“Infusion of Personality”: A Review by Bold Life Magazine
Renzo: The Man
Never mind the snarling, foulmouthed Gordon Ramsay of reality-TV fame (Hell’s Kitchen, etc.), who get ratings by turning competitive cooking into a bloodsport. In the real real world, savvy restaurateurs are worried about other kinds of ratings: customer opinions on Yelp, print reviews, word-of-mouth.
And so today’s rising chef/owners tend to project an earnest but somewhat impersonal professionalism, talking farm-to-table ethics, choosing ultra-contemporary restaurant design, and expressing lofty missions about the higher good.
Somewhere between these two extremes is Renzo Maietto, who is coming from a different place, literally and figuratively. Maietto is a native of Verbania-Pallanza in Italy — he engineered his hometown’s “sister city” status with Hendersonville, made official in September — who spent childhood summer vacations in Viterbo, where his grandmother, “Nonna Angelina,” cooked at Ristorante Tre Re, the town’s oldest trattoria.
This past spring, Maietto opened Renzo’s Ristorante as an homage to Angelina, aiming to share her recipes that, for him, are indistinguishable from love. “I spent my childhood in that tiny kitchen,” he says. “I was venting with a fan made with chicken feathers on a wooden stick like a cross, inside a square furnace hole where wood and coal were burning under the command of my grandmother, [who was] increasing or decreasing the flame, like the knob of a modern stove.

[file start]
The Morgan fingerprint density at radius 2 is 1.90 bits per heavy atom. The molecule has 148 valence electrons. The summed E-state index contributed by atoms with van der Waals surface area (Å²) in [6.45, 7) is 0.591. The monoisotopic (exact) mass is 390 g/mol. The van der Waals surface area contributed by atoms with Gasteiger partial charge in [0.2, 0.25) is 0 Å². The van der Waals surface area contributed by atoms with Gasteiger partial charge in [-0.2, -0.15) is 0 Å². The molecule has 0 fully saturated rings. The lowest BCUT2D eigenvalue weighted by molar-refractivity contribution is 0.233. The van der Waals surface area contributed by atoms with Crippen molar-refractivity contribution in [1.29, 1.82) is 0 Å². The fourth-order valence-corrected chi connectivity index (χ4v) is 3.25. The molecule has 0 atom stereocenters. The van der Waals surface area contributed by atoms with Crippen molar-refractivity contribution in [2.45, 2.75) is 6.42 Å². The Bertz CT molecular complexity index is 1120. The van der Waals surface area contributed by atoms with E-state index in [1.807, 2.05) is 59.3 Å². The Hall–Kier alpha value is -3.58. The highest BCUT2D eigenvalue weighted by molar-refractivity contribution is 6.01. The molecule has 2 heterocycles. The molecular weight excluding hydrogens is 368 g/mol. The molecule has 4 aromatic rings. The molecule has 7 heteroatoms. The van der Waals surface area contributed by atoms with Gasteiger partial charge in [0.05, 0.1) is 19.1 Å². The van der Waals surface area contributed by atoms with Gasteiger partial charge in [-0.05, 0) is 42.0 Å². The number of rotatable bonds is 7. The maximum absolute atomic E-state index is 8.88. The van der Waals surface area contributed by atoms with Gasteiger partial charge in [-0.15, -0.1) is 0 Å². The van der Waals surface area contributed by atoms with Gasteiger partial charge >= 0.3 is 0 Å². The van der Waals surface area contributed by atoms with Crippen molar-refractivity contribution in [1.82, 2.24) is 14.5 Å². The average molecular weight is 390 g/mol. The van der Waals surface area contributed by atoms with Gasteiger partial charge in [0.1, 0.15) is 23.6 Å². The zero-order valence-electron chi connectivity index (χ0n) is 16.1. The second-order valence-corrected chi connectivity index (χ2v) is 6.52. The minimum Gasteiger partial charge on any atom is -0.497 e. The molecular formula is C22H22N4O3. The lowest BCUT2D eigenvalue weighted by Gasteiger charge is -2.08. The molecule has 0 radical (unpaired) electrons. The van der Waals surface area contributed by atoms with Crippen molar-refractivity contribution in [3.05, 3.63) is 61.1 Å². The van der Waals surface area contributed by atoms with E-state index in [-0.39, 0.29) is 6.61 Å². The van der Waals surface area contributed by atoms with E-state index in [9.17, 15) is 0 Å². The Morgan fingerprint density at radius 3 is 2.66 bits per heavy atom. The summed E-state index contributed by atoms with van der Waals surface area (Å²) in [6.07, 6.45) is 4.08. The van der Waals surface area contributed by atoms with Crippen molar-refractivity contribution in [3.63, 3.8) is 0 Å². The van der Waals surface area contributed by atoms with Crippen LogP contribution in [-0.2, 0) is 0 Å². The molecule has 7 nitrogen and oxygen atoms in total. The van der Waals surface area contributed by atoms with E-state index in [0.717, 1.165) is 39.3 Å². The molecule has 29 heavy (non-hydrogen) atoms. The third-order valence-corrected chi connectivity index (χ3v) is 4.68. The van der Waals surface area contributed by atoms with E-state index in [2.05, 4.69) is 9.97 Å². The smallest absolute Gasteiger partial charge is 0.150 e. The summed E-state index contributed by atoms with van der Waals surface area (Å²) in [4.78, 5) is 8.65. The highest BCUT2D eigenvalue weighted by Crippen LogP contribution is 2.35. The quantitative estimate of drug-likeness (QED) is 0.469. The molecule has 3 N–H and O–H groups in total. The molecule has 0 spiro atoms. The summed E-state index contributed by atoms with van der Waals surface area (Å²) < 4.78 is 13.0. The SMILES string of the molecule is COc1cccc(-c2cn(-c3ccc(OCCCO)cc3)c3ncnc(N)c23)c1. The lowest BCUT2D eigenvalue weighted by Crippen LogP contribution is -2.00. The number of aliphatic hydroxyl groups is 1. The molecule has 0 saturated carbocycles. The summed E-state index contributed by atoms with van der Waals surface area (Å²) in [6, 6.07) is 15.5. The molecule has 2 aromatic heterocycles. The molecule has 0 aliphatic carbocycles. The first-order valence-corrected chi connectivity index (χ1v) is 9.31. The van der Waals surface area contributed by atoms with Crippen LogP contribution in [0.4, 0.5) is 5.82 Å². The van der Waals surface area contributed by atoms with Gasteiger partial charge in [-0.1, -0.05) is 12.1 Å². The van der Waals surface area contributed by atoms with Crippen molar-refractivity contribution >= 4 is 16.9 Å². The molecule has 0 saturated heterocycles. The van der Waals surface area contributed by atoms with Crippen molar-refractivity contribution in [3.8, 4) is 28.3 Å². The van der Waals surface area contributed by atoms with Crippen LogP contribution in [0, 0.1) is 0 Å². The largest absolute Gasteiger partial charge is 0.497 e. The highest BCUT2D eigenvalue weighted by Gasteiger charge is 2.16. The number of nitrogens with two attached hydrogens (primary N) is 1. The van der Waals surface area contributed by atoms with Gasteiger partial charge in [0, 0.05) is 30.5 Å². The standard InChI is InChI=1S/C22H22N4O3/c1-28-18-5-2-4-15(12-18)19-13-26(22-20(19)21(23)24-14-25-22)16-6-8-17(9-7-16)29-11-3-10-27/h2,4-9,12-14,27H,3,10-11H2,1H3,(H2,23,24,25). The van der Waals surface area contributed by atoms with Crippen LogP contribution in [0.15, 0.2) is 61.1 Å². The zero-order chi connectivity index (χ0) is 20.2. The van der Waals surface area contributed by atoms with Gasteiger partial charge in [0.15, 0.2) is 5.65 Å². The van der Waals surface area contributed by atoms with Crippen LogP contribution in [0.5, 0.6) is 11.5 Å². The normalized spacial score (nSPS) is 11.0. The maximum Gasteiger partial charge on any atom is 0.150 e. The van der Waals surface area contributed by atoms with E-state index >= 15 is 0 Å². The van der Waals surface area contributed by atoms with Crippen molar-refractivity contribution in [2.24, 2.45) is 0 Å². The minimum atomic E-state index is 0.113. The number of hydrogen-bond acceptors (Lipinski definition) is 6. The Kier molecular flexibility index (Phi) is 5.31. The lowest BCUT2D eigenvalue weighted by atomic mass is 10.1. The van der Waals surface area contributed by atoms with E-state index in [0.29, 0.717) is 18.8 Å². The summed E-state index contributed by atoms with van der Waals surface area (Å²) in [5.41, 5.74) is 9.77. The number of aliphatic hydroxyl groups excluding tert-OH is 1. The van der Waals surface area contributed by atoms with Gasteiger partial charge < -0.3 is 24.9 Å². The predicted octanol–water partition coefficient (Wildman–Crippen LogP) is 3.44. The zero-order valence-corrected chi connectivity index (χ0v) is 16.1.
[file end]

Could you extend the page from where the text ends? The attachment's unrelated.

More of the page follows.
“I have so many beautiful memories mixed with incredible, distinctive aromas. They expanded all over the kitchen when a new ingredient was added to the cooking pan.
“Cooking knowledge,” he goes on, “is like music. You need to be infused with it in childhood to have a base of excellence in it for the future.”
After many years spent living in Miami — he was married to Cuban-American journalist and TV personality María Elvira Salazar (who once interviewed Fidel Castro ) — he chose Hendersonville for nostalgic reasons, citing its “small-town charm and mountains” so similar to the feel of his roots. But Maietto’s main background is in architecture and in the movies, not the restaurant business. He reminisces about building luxury homes and working behind and in front of the camera, including, early on, acting in spaghetti Westerns. (The upstairs of his restaurant includes a private dining room and a screening area where he plans to hold classic-movie nights.)